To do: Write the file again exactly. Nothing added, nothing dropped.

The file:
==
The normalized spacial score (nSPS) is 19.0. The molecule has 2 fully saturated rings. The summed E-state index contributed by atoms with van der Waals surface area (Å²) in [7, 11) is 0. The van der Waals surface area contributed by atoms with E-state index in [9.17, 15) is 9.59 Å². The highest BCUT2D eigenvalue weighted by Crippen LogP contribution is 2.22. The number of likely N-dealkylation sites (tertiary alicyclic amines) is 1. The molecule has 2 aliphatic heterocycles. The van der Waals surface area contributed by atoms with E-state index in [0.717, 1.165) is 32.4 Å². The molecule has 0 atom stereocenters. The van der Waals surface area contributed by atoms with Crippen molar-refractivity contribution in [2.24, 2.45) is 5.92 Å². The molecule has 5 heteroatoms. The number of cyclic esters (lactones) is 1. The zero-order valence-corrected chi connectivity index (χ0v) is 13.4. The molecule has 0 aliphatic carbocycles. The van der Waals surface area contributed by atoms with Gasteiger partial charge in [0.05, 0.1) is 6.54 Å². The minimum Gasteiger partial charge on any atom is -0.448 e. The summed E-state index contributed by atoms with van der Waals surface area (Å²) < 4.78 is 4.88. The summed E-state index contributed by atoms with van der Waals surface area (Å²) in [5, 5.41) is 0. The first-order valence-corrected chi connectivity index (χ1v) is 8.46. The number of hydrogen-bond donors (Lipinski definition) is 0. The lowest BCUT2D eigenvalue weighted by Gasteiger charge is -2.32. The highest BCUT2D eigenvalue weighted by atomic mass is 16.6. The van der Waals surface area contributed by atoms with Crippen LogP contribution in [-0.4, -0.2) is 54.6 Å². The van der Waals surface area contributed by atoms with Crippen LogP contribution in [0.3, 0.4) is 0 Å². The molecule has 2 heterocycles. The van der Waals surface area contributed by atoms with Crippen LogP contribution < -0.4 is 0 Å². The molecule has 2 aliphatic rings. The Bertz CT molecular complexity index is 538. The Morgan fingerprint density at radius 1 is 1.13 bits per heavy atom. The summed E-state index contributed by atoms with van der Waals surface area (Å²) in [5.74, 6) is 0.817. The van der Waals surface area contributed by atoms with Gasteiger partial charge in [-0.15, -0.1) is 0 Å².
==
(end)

The normalized spacial score (nSPS) is 19.0. The molecule has 2 fully saturated rings. The summed E-state index contributed by atoms with van der Waals surface area (Å²) in [7, 11) is 0. The van der Waals surface area contributed by atoms with E-state index in [9.17, 15) is 9.59 Å². The highest BCUT2D eigenvalue weighted by Crippen LogP contribution is 2.22. The number of likely N-dealkylation sites (tertiary alicyclic amines) is 1. The molecule has 2 aliphatic heterocycles. The van der Waals surface area contributed by atoms with E-state index in [0.717, 1.165) is 32.4 Å². The molecule has 0 atom stereocenters. The van der Waals surface area contributed by atoms with Crippen molar-refractivity contribution in [2.24, 2.45) is 5.92 Å². The molecule has 5 heteroatoms. The number of cyclic esters (lactones) is 1. The zero-order valence-corrected chi connectivity index (χ0v) is 13.4. The molecule has 0 aliphatic carbocycles. The van der Waals surface area contributed by atoms with Gasteiger partial charge in [0.05, 0.1) is 6.54 Å². The minimum Gasteiger partial charge on any atom is -0.448 e. The summed E-state index contributed by atoms with van der Waals surface area (Å²) < 4.78 is 4.88. The summed E-state index contributed by atoms with van der Waals surface area (Å²) in [5, 5.41) is 0. The first-order valence-corrected chi connectivity index (χ1v) is 8.46. The number of hydrogen-bond donors (Lipinski definition) is 0. The lowest BCUT2D eigenvalue weighted by Gasteiger charge is -2.32. The highest BCUT2D eigenvalue weighted by atomic mass is 16.6. The van der Waals surface area contributed by atoms with Crippen LogP contribution in [-0.4, -0.2) is 54.6 Å². The van der Waals surface area contributed by atoms with Crippen LogP contribution in [0.3, 0.4) is 0 Å². The molecule has 2 heterocycles. The van der Waals surface area contributed by atoms with Crippen LogP contribution < -0.4 is 0 Å². The molecule has 2 aliphatic rings. The Bertz CT molecular complexity index is 538. The Morgan fingerprint density at radius 1 is 1.13 bits per heavy atom. The summed E-state index contributed by atoms with van der Waals surface area (Å²) in [5.74, 6) is 0.817. The van der Waals surface area contributed by atoms with Gasteiger partial charge in [-0.15, -0.1) is 0 Å².